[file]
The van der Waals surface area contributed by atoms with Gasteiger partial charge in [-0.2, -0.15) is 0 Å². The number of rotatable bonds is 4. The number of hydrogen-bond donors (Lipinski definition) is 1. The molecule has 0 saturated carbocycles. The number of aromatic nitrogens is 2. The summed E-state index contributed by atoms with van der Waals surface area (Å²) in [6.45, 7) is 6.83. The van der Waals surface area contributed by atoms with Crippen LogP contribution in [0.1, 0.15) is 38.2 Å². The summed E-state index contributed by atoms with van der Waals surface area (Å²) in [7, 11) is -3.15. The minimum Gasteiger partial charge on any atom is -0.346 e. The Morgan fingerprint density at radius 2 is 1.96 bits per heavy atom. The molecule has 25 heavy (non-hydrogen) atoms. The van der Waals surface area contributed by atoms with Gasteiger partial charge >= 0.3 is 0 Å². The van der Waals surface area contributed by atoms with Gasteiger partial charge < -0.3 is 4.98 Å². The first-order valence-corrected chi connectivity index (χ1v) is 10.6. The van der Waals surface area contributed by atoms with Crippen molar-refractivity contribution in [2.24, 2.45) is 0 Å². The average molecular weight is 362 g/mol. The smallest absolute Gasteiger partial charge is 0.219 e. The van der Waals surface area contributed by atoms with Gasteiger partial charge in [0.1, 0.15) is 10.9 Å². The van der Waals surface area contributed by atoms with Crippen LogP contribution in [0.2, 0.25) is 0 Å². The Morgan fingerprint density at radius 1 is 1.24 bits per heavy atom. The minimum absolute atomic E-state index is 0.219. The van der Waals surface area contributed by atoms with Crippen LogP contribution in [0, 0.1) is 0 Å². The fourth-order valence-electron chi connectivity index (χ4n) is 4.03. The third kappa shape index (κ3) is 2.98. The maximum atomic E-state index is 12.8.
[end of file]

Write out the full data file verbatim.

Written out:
The van der Waals surface area contributed by atoms with Gasteiger partial charge in [-0.2, -0.15) is 0 Å². The number of rotatable bonds is 4. The number of hydrogen-bond donors (Lipinski definition) is 1. The molecule has 0 saturated carbocycles. The number of aromatic nitrogens is 2. The summed E-state index contributed by atoms with van der Waals surface area (Å²) in [6.45, 7) is 6.83. The van der Waals surface area contributed by atoms with Crippen LogP contribution in [0.1, 0.15) is 38.2 Å². The summed E-state index contributed by atoms with van der Waals surface area (Å²) in [7, 11) is -3.15. The minimum Gasteiger partial charge on any atom is -0.346 e. The Morgan fingerprint density at radius 2 is 1.96 bits per heavy atom. The molecule has 25 heavy (non-hydrogen) atoms. The van der Waals surface area contributed by atoms with Gasteiger partial charge >= 0.3 is 0 Å². The van der Waals surface area contributed by atoms with Gasteiger partial charge < -0.3 is 4.98 Å². The first-order valence-corrected chi connectivity index (χ1v) is 10.6. The van der Waals surface area contributed by atoms with Crippen molar-refractivity contribution in [2.24, 2.45) is 0 Å². The average molecular weight is 362 g/mol. The smallest absolute Gasteiger partial charge is 0.219 e. The van der Waals surface area contributed by atoms with Gasteiger partial charge in [0.1, 0.15) is 10.9 Å². The van der Waals surface area contributed by atoms with Crippen LogP contribution in [0.2, 0.25) is 0 Å². The Morgan fingerprint density at radius 1 is 1.24 bits per heavy atom. The minimum absolute atomic E-state index is 0.219. The van der Waals surface area contributed by atoms with Crippen LogP contribution in [0, 0.1) is 0 Å². The fourth-order valence-electron chi connectivity index (χ4n) is 4.03. The third kappa shape index (κ3) is 2.98. The maximum atomic E-state index is 12.8.